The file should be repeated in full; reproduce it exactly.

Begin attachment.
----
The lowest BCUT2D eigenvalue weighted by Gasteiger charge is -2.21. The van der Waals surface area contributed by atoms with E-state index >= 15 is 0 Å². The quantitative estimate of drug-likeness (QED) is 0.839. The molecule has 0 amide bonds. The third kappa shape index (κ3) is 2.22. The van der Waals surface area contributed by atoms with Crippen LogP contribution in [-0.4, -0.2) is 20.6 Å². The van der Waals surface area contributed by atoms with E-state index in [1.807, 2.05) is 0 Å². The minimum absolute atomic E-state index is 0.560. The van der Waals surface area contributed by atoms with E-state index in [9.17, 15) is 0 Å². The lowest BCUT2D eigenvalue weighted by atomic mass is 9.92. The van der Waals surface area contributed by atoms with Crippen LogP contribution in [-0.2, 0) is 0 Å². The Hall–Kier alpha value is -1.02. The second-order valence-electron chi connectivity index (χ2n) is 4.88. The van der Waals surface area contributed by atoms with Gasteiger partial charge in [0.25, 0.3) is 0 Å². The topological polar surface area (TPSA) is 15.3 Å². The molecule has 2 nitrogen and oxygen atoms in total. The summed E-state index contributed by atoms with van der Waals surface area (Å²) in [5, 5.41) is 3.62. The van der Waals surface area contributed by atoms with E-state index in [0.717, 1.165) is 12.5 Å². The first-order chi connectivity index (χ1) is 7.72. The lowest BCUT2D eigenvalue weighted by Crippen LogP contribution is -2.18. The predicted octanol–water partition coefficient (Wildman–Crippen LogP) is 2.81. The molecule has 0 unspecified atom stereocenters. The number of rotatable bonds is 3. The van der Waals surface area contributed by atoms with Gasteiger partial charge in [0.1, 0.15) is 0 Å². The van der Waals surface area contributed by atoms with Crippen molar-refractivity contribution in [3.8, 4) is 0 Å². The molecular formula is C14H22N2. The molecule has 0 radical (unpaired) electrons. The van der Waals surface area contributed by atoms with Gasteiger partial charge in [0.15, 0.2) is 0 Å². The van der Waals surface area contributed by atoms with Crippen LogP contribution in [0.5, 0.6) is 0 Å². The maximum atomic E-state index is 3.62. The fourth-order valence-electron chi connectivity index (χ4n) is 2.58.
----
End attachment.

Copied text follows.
The lowest BCUT2D eigenvalue weighted by Gasteiger charge is -2.21. The van der Waals surface area contributed by atoms with E-state index >= 15 is 0 Å². The quantitative estimate of drug-likeness (QED) is 0.839. The molecule has 0 amide bonds. The third kappa shape index (κ3) is 2.22. The van der Waals surface area contributed by atoms with Crippen LogP contribution in [-0.4, -0.2) is 20.6 Å². The van der Waals surface area contributed by atoms with E-state index in [1.807, 2.05) is 0 Å². The minimum absolute atomic E-state index is 0.560. The van der Waals surface area contributed by atoms with E-state index in [9.17, 15) is 0 Å². The lowest BCUT2D eigenvalue weighted by atomic mass is 9.92. The van der Waals surface area contributed by atoms with Crippen LogP contribution in [-0.2, 0) is 0 Å². The Hall–Kier alpha value is -1.02. The second-order valence-electron chi connectivity index (χ2n) is 4.88. The van der Waals surface area contributed by atoms with Gasteiger partial charge in [0.25, 0.3) is 0 Å². The topological polar surface area (TPSA) is 15.3 Å². The molecule has 2 nitrogen and oxygen atoms in total. The summed E-state index contributed by atoms with van der Waals surface area (Å²) in [5, 5.41) is 3.62. The van der Waals surface area contributed by atoms with E-state index in [0.717, 1.165) is 12.5 Å². The first-order chi connectivity index (χ1) is 7.72. The lowest BCUT2D eigenvalue weighted by Crippen LogP contribution is -2.18. The predicted octanol–water partition coefficient (Wildman–Crippen LogP) is 2.81. The molecule has 0 unspecified atom stereocenters. The number of rotatable bonds is 3. The van der Waals surface area contributed by atoms with Gasteiger partial charge in [0.1, 0.15) is 0 Å². The van der Waals surface area contributed by atoms with Crippen molar-refractivity contribution in [3.8, 4) is 0 Å². The molecular formula is C14H22N2. The molecule has 0 radical (unpaired) electrons. The van der Waals surface area contributed by atoms with Gasteiger partial charge in [0.15, 0.2) is 0 Å². The van der Waals surface area contributed by atoms with Crippen LogP contribution in [0.5, 0.6) is 0 Å². The maximum atomic E-state index is 3.62. The fourth-order valence-electron chi connectivity index (χ4n) is 2.58.